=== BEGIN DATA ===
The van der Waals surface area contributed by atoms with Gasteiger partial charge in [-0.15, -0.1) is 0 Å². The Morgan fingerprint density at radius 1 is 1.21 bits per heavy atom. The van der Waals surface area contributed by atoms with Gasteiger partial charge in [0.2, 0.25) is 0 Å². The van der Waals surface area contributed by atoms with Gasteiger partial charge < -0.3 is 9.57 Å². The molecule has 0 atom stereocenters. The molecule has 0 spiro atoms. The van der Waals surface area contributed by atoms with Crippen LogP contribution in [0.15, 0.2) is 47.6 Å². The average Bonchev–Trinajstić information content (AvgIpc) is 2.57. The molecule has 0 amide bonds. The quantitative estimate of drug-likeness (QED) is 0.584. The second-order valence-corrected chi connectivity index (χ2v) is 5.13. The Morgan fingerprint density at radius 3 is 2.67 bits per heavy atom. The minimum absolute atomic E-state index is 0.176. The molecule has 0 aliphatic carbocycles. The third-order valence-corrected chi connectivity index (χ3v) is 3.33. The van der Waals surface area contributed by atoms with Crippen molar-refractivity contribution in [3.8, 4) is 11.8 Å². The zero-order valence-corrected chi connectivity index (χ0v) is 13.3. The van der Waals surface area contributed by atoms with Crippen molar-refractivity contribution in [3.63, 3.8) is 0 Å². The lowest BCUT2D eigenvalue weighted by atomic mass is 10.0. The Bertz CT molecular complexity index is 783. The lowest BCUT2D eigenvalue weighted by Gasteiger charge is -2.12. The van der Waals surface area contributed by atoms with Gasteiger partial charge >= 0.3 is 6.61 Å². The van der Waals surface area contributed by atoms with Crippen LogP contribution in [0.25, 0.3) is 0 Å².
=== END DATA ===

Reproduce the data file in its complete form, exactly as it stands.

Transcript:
The van der Waals surface area contributed by atoms with Gasteiger partial charge in [-0.15, -0.1) is 0 Å². The Morgan fingerprint density at radius 1 is 1.21 bits per heavy atom. The van der Waals surface area contributed by atoms with Gasteiger partial charge in [0.2, 0.25) is 0 Å². The van der Waals surface area contributed by atoms with Gasteiger partial charge < -0.3 is 9.57 Å². The molecule has 0 atom stereocenters. The molecule has 0 spiro atoms. The van der Waals surface area contributed by atoms with Crippen LogP contribution in [0.15, 0.2) is 47.6 Å². The average Bonchev–Trinajstić information content (AvgIpc) is 2.57. The molecule has 0 amide bonds. The quantitative estimate of drug-likeness (QED) is 0.584. The second-order valence-corrected chi connectivity index (χ2v) is 5.13. The Morgan fingerprint density at radius 3 is 2.67 bits per heavy atom. The minimum absolute atomic E-state index is 0.176. The molecule has 0 aliphatic carbocycles. The third-order valence-corrected chi connectivity index (χ3v) is 3.33. The van der Waals surface area contributed by atoms with Crippen molar-refractivity contribution in [3.8, 4) is 11.8 Å². The zero-order valence-corrected chi connectivity index (χ0v) is 13.3. The van der Waals surface area contributed by atoms with Crippen molar-refractivity contribution in [3.63, 3.8) is 0 Å². The lowest BCUT2D eigenvalue weighted by atomic mass is 10.0. The Bertz CT molecular complexity index is 783. The lowest BCUT2D eigenvalue weighted by Gasteiger charge is -2.12. The van der Waals surface area contributed by atoms with Gasteiger partial charge >= 0.3 is 6.61 Å². The van der Waals surface area contributed by atoms with Crippen LogP contribution in [0.25, 0.3) is 0 Å².